Don urges Nigeria to modify the electoral system after South Africa’s


By; BAYO AKAMO, Ibadan.
An Associate Professor of Comparative Politics at the University of Ilorin, Dr ‘Gbade Ojo on Friday advised  the Nigerian government to take a cue from the South Africa’s voting system as a way of having an all-encompassing electoral system in the country.
Dr Ojo who gave the advice in a statement made available to journalists in Ibadan after his visit to South Africa where he monitored the country’s municipal elections held on 11 August, 2016 declared that the South Africa’s electoral system reduces both cost and frequency of elections at the municipal level.
According to the Don, “South Africa’s federal system exhibited glaring variations from Nigeria’s federal structure” saying his visit to South Africa was borne out of curiosity to see how both the whites and blacks co-habit since the collapse of the apartheid policy of the country. Dr Ojo pointed out that “a unique feature of the local election and per adventure the electoral law in South Africa is provision for special voters” whereas the  Nigerian electoral law and system did not make any provision for special cases of such.
“The law allows those that apply for special consideration to vote before the actual voting day. This was two days before the D-day. They were the aged and physically challenged including those that may have genuine reasons not to be available on voting day,” he said.
Dr Ojo added that “both the aged and people with disabilities compete for space and attention here. It is amusing that most of our public buildings do not take into consideration the plight of the disables” saying, “in  essence, it may be expedient to take a dim view of local government creation in Nigeria. With population growth, it is better to expand the space for grassroots development. The United States of America that we ape as a model of both democratic and federal state, there are well over 10,000 local government areas that take care of municipal governments.”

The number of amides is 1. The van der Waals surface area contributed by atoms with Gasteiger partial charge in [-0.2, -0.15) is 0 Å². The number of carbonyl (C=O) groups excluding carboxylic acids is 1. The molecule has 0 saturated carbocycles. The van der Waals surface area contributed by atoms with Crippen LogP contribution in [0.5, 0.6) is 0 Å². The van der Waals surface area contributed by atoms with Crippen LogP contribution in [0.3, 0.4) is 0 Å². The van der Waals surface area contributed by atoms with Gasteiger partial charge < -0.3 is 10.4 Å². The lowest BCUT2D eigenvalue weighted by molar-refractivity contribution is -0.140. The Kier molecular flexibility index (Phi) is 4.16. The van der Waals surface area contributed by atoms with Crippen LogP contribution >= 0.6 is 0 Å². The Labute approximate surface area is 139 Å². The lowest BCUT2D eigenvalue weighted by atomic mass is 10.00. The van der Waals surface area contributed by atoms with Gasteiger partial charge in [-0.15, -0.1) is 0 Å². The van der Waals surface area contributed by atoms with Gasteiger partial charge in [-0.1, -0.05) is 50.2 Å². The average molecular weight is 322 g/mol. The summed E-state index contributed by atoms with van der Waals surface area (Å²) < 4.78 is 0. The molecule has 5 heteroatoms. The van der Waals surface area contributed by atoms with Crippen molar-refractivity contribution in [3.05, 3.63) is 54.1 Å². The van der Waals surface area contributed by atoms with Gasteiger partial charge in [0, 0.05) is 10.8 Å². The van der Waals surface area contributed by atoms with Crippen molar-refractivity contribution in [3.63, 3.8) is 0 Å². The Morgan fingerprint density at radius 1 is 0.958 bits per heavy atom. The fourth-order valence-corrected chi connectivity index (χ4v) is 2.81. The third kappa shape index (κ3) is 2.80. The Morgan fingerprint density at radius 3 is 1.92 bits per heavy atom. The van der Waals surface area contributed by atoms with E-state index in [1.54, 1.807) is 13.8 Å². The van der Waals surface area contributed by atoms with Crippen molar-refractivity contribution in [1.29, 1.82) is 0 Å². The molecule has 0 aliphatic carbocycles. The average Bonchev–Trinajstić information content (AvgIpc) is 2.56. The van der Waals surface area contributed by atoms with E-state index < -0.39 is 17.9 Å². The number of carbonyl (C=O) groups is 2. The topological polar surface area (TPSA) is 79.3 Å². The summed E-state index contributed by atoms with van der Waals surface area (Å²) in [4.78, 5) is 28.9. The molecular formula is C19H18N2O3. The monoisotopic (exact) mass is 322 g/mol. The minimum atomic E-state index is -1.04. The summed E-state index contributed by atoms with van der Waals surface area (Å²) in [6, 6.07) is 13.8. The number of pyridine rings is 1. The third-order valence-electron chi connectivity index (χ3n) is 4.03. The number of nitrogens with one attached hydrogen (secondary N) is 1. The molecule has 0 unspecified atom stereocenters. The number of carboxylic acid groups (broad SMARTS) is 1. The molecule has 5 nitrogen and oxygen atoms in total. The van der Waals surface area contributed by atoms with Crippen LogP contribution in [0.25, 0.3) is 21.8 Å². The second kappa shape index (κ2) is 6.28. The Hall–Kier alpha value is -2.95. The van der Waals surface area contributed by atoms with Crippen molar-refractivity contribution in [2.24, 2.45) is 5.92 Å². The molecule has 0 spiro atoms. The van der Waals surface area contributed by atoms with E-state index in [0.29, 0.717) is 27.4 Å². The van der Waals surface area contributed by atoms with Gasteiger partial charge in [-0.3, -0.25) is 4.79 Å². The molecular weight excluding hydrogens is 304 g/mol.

The Associate Professor stressed further  that “the uniqueness with the South African system which is cost saving is the fact that voters do not need voters’ card which was even non-existent.  To vote, all potential voters signify their intention by registering to vote before the election.”
He noted that “what you require on the D-day is the National identity card or International passport.  More so that the name was already on the voters register; the voter must have also signified which province he/she intends to vote”.
“Nonetheless, South Africa’s federal system exhibited glaring variations from Nigeria’s federal structure. First, local government election took place in all the provinces and municipals simultaneously across the country.  Secondly, local governments in Nigeria are not perceived as ‘locale’ of power because they are far away to autonomy as a tier of government”.
The teacher of Comparative Politics stated that two things struck his mind about the South Africa electoral election which was held  on a Wednesday, though with public holiday declared with no restriction of movement (unlike the usual norm in Nigeria), and that voting hours was between 7.00am and 7.00pm.
Analyzing the South Africa local government electoral system with that of Nigeria, he said “the 1999 Constitution as amended made them an appendage of state governments; completely under legal supervision by the state Houses of Assembly, while the South African model actually made the third tier to be a training ground for democracy”.
“One other juxtaposition that worth noting is that of tenure; while, the life span of elected local government functionaries in Nigeria is three years they govern for five years in South Africa.”


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